Another handy thing about wearing a mask and snorkel water hunting, is people are less likely to ask you what you are doing if you have your head in the water at tourist type beaches. 
It also works on other beach and shallow water hunters too lol!





Wednesday, April 5, 2017

Got beach hunting competition ?

I don't think so, the only real competition you should ever have at the beach is yourself as you try recovering more stuff every year. 
Don't let the lack of bling being posted fool you, I'm still getting my fair share of loot from heavily hunted beaches which I will start showing soon.
Late last year I decided to stop posting recently recovered jewelry as I was getting followed around to jobs, my kids school and dance studio and even the local ice rink. 
Not sure if my vehicle was tagged with a tracking device, but last year two guys always showed up at the same beach I was searching not long after I started hunting, too wide of a variety of beaches over several weeks to be a coincidence. 
The easy solution was to stop posting recently recovered finds and become even stealthier than I used to be.
Before I came out of the shadows and released beach and water hunting related books, I did some pretty funny things to avoid being detected. 
Once I started writing beach and water hunting related books and posting finds, I was on everyone's radar which is understandable as it comes with the territory.
A few months time delay from finding to showing stuff, should take care of lazy people who would rather track me around instead of tracking down their own sites and enjoying the thrill of recovering finds they contain. 
Today's blog about serious competition is an ideal way of announcing my latest beach and water hunting related book release. 
Aptly titled " A guide to searching heavily hunted beaches" it deals with metal detecting at heavily hunted sites.


I lay out the beach and water hunting techniques and tricks I use to kick butt at heavily hunted beaches, while the competition stop and chat to each other about sanded-in conditions and not finding anything.
Last year as a weekend warrior, I recovered over a pound of gold and two ounces of platinum at the beach and didn't even bother to keep track of the silver.
I got my fair share of shiny stuff at tourist beaches and this year is no different, living up to the " Metal detecting ninja" monicker.
If you deal with stiff competition for finds at your local beaches, my latest book is sure to be of use.
Available on my website at www.garydrayton.com
In my opinion beach or water hunting competition is a healthy thing, it keeps you on your toes and helps you to find more creative ways of recovering what everyone is searching for at the beach.


I often get accused of owning a jewelry so its confession time, my jewelry store is located at the nearest beach in town!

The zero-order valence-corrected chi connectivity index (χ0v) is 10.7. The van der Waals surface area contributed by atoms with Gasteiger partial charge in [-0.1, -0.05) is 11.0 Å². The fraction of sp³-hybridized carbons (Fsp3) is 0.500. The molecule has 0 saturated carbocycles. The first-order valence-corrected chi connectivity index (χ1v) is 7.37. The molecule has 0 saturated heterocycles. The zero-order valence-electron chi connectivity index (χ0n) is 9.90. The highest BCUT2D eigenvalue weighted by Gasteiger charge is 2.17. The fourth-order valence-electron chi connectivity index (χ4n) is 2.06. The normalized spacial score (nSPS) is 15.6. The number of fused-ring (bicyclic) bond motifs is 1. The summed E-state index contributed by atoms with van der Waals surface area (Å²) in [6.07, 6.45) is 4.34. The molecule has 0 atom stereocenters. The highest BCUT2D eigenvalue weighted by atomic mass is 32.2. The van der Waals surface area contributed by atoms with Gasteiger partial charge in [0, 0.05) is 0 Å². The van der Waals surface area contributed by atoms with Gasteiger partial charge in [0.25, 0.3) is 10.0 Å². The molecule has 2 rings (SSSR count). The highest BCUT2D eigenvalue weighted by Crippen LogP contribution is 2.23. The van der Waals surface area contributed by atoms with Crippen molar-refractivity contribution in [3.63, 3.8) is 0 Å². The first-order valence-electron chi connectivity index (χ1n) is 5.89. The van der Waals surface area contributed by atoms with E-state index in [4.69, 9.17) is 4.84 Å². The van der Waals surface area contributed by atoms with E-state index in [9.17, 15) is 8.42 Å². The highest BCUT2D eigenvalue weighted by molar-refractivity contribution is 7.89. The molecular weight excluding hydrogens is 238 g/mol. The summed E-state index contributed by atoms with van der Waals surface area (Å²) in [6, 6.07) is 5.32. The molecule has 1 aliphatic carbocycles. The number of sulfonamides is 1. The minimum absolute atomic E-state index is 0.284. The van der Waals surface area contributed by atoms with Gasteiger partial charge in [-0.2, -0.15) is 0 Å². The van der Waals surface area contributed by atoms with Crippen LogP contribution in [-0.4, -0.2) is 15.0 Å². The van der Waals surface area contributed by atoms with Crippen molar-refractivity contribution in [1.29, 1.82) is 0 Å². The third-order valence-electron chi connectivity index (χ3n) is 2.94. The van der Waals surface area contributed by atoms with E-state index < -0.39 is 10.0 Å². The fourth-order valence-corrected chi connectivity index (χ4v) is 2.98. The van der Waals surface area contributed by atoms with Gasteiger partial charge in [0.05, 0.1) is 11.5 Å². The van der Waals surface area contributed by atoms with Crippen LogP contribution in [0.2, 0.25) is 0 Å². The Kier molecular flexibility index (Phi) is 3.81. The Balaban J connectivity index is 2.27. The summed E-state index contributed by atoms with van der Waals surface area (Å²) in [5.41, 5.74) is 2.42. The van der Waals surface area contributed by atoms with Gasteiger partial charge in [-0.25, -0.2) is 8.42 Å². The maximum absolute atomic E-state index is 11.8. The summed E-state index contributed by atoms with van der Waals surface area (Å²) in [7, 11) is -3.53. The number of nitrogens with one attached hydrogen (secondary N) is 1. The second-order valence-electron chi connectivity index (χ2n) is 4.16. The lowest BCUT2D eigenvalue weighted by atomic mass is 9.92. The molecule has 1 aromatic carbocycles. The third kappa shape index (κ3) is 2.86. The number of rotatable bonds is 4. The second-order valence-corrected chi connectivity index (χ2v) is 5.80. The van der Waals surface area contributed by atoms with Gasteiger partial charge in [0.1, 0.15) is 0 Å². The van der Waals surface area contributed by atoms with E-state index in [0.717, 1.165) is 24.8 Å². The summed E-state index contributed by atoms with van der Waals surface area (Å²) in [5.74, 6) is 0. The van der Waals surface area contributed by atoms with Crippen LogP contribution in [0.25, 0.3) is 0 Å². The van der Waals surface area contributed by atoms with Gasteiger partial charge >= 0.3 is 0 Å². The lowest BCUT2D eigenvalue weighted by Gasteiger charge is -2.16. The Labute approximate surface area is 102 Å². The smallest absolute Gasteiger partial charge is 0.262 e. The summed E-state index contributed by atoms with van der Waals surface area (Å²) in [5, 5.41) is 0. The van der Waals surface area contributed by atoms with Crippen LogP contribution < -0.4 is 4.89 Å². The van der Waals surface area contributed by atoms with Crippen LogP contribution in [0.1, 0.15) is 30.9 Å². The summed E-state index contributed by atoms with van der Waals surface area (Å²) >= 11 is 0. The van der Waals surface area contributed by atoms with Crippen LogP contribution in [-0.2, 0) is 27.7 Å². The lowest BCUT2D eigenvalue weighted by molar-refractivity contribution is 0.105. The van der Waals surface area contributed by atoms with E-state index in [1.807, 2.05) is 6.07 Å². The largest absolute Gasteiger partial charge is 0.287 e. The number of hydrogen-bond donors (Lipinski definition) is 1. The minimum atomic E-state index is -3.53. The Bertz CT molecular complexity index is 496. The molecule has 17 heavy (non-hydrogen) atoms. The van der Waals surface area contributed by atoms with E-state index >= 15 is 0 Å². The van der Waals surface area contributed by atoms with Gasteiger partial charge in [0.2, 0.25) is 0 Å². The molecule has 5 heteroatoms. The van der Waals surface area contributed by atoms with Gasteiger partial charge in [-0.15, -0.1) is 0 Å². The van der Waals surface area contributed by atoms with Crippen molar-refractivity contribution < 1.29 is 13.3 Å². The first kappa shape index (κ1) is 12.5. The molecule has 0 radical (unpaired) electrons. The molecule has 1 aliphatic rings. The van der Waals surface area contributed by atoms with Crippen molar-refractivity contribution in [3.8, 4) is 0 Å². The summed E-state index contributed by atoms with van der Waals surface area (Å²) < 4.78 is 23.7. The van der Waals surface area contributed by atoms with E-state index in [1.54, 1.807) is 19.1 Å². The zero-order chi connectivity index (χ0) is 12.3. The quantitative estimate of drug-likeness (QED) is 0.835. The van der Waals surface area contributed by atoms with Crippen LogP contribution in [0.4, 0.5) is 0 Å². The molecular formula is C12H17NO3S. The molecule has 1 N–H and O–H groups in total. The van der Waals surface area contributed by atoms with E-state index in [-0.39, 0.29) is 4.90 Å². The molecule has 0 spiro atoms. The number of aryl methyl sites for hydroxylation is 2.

Tuesday, April 4, 2017

Learning on the job

I recently took a couple of experienced beach treasure hunters for a full day lesson.
It was a new experience for me as most of the people I take for a lesson are just getting into the hobby of beach metal detecting.
It was an interesting day with two great guys who so reminded me of myself. 
For example, traveling to another beach they wanted to stop and scope out different places along the way. 
They also pointed out a few places they had success, maybe I would not do that lol but I was pleasantly surprised they tried and had success in the areas pointed out. 
Both of the hardcore guys had their own ways of beach hunting and I assume they are probably just going to add a few of my search techniques and metal detector settings. 
Driving home after the lesson, I was impressed by their work ethic putting in 10-12 hour metal detecting days, week in and week out. 
Although, I saw raised eyebrows when I told them a normal beach or water hunting shift for me was 2 to 3 hours. 
I am quite reclusive when it comes to beach or water hunting, unless its a metal detecting event or lesson, I rarely hang with other beach or water hunters.
The recent lesson with the full time beach treasure hunters, helped me focus on a couple of important things I always try to do at the beach, think like a beginner and stick to the basics.
Because these guys already knew the beach hunting basics,I probably skipped over these important parts of my own beach treasure hunting strategy. 
Beaches and especially tourist beaches are heavily pounded by people using metal detectors, so it pays to search areas a more experienced beach or water hunter would probably avoid.
It also pays to be patient and be one of the slowest people methodically searching a beach, especially if you find yourself searching a promising area.
I have always found a methodical slow and low sweeping motion prevents you from covering an area too quickly.
If you want to get your share of goodies at heavily hunted sites, you have to set yourself apart from the competition.
Technique and site selection are excellent ways of making sure you remain competitive, so too is knowing someone has probably recently searched the same area.
I never worry about the competition or what they may have already recovered from the beach, I just figure out a way to get my share. 
That usually involves thinking if the beach has been hit hard, where are the less appealing or hardest places to search, or areas that probably still hold good stuff on the edge of detection range.
Combine those factors with knowledge of your local beaches and you should be able to duke it out for finds at the most heavily hunted of beaches.